Donald Trump’s assault on the US media has been at best unedifying; at worst a dictator-esque attempt to still and silence the free press and freedom of speech.
His bullying tactics towards individual journalists have been shameful; and his trumpeting as ‘fake news’ pretty much every legacy media organisation in the US and beyond has been difficult to bear.
This Twitter Moments sums up some of the comments and reports around the fake news saga:
But while President Trump’s crude methods grate, his proclamation that he wants to go direct to “we, the people” instead of via traditional media outlets is not new. Organisations and businesses increasingly recognise that spending large proportions of their resources trying to earn press coverage is less attractive or cost effective than it was.
In his research paper “Local Journalism: The decline of newspapers and the rise of digital media, 2015”, Rasmus Kleis Neilsen notes:
…print, the mainstay of the newspaper business, is in decline, broadcasting has been transformed by the growth of multi-channel television, and digital media provide new ways for accessing and sharing media content that challenge the inherited business models and journalistic routines of established news media.”
Emboldened by the rising popularity of owned online media – websites, Facebook, Twitter, Instagram et al – combined with declining sales of newspapers, organisations are focusing on reaching their customers, residents or users directly.
Key to this is developing a journalistic approach to story telling, combined with learning the skills necessary. Doing so opens up the prospect of creating new audiences.
One of the most effective ways to tell stories online is through the medium of video. This past six months I’ve been on a journey to become a half-decent mobile journalist, or #mojo, which describes the skill of telling stories using smartphone video.
As an experienced senior regional journalist of 15 years experience, I’m confident I can tell a story in words. Learning to take this skill set and embrace new media opportunities is my personal quest.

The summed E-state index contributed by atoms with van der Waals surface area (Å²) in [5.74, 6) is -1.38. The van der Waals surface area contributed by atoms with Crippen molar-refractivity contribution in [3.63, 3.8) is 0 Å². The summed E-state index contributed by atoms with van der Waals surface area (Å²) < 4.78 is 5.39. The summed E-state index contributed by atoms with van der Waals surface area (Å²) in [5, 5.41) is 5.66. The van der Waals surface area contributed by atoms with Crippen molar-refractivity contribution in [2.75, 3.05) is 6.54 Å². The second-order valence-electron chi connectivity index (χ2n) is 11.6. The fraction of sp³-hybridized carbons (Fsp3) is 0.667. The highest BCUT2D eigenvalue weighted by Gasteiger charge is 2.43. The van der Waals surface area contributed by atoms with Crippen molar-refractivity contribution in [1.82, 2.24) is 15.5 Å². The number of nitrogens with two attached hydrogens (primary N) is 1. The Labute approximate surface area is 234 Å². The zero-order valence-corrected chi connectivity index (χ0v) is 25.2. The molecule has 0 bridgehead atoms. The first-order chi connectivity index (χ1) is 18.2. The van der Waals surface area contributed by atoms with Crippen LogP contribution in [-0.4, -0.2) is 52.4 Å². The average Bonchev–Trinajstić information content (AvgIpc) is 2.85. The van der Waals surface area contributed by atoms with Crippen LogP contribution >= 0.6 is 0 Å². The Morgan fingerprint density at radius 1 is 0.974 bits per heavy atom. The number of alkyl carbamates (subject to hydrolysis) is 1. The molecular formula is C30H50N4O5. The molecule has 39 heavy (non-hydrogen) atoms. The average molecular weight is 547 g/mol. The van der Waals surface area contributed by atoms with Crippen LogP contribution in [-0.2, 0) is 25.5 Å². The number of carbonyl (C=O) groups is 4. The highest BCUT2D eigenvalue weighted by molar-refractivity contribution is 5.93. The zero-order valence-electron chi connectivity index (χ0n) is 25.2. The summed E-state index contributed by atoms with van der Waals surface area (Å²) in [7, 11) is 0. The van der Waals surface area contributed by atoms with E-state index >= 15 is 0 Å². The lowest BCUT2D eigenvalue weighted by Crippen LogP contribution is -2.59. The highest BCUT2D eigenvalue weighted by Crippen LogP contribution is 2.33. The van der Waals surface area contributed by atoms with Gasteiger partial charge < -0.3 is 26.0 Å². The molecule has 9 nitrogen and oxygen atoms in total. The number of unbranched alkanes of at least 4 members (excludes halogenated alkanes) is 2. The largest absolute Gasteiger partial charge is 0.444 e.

You might be on the same journey, or wonder whether you have the ability, equipment or time to master the medium. Over the course of the next few weeks I will share my learning, best tips and, most importantly, advice from expert practitioners.
Why use video?
It’s the present and the future of social media. Everybody’s doing it. Video is outscoring every other media type in popularity, engagement and ‘wow’ factor across the biggest and most popular online channels.
Buzzsumo’s research into 25 million Facebook posts from 10,000 publishers shows video posts doubled in the year up to mid 2016; posts with videos had the highest average shares (rather than posts with links or images). Socialbakers research showed posts with video had the highest average reach (not paid for):
There’s no sign of the appetite for moving images stopping any time soon.
HOW TO MAKE VIDEO ON YOUR PHONE
Despite what you might have imagined, it’s not as simple as putting your iPhone or iPad into video mode and pressing record. There’s quite a lot more to it than that…but it’s really a great place to start.
Before you buy any kit, just grab your smartphone and have a go yourself. That’s the best advice I’ve received yet.
It will help you see the possibilities, the challenges and the limitations of the medium and your skills. If you have a microphone you can plug into your iPhone, do so – but don’t worry if not.
- Interview a relative about their day in handheld ‘street video’ style.
- Shoot some footage on a day out, capturing the mood and colour.
- Set your smartphone up on a tripod or on a selfie stick in selfie mode and just chat away to the camera about your hobby.
Then review your footage. Notice what went well and what didn’t.
You might find you or your subject fidgets a lot. That your background was distracting. That the voices are too quiet, or the traffic noise too loud. That you were looking anywhere but into the camera. That it was boring, or too long, or out of focus.
Now you’ve made some mistakes, check out guides and advice sites about what you ‘ought’ to have done, or what improvements you could make yourself.
Have another go.
Share your videos with friends if you feel brave enough. Get some feedback.
Mojos require what Stephen Quinn calls a multimedia mindset or way of thinking which combines video, audio, text, graphics and stills. You think you have that mindset? Great – so now you’re ready to move onto part 2!
Part 2: Advice about what to buy
Part 3: Telling stories using mobile video – my fledgling attempts
More to follow!